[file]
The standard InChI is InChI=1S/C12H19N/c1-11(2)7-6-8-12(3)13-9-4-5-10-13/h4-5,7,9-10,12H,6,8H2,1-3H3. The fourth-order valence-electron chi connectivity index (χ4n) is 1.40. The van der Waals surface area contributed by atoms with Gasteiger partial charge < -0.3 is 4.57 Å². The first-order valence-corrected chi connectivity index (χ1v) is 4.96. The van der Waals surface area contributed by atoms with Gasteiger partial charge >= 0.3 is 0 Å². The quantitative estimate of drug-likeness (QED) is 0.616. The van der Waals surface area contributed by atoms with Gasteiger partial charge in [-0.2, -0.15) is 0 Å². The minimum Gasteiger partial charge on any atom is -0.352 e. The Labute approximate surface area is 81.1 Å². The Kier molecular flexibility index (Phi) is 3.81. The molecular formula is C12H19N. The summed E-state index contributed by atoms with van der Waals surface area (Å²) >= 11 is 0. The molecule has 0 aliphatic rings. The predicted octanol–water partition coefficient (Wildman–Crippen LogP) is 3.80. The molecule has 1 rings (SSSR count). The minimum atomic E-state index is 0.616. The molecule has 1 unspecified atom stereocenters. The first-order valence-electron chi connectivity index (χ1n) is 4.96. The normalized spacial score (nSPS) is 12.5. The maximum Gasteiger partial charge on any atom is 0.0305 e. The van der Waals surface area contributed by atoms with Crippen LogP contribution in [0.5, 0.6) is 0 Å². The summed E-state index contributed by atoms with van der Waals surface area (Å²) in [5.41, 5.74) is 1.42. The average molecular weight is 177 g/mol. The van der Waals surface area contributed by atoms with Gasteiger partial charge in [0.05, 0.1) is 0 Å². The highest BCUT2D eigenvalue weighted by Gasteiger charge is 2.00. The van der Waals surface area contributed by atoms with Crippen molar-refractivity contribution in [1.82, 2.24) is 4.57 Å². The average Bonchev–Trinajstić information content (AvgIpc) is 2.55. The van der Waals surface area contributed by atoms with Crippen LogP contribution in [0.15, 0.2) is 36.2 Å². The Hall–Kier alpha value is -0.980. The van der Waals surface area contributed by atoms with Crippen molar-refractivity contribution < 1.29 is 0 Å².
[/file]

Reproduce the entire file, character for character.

The standard InChI is InChI=1S/C12H19N/c1-11(2)7-6-8-12(3)13-9-4-5-10-13/h4-5,7,9-10,12H,6,8H2,1-3H3. The fourth-order valence-electron chi connectivity index (χ4n) is 1.40. The van der Waals surface area contributed by atoms with Gasteiger partial charge < -0.3 is 4.57 Å². The first-order valence-corrected chi connectivity index (χ1v) is 4.96. The van der Waals surface area contributed by atoms with Gasteiger partial charge >= 0.3 is 0 Å². The quantitative estimate of drug-likeness (QED) is 0.616. The van der Waals surface area contributed by atoms with Gasteiger partial charge in [-0.2, -0.15) is 0 Å². The minimum Gasteiger partial charge on any atom is -0.352 e. The Labute approximate surface area is 81.1 Å². The Kier molecular flexibility index (Phi) is 3.81. The molecular formula is C12H19N. The summed E-state index contributed by atoms with van der Waals surface area (Å²) >= 11 is 0. The molecule has 0 aliphatic rings. The predicted octanol–water partition coefficient (Wildman–Crippen LogP) is 3.80. The molecule has 1 rings (SSSR count). The minimum atomic E-state index is 0.616. The molecule has 1 unspecified atom stereocenters. The first-order valence-electron chi connectivity index (χ1n) is 4.96. The normalized spacial score (nSPS) is 12.5. The maximum Gasteiger partial charge on any atom is 0.0305 e. The van der Waals surface area contributed by atoms with Crippen LogP contribution in [0.5, 0.6) is 0 Å². The summed E-state index contributed by atoms with van der Waals surface area (Å²) in [5.41, 5.74) is 1.42. The average molecular weight is 177 g/mol. The van der Waals surface area contributed by atoms with Gasteiger partial charge in [0.05, 0.1) is 0 Å². The highest BCUT2D eigenvalue weighted by Gasteiger charge is 2.00. The van der Waals surface area contributed by atoms with Crippen molar-refractivity contribution in [1.82, 2.24) is 4.57 Å². The average Bonchev–Trinajstić information content (AvgIpc) is 2.55. The van der Waals surface area contributed by atoms with Crippen LogP contribution in [0.15, 0.2) is 36.2 Å². The Hall–Kier alpha value is -0.980. The van der Waals surface area contributed by atoms with Crippen molar-refractivity contribution < 1.29 is 0 Å².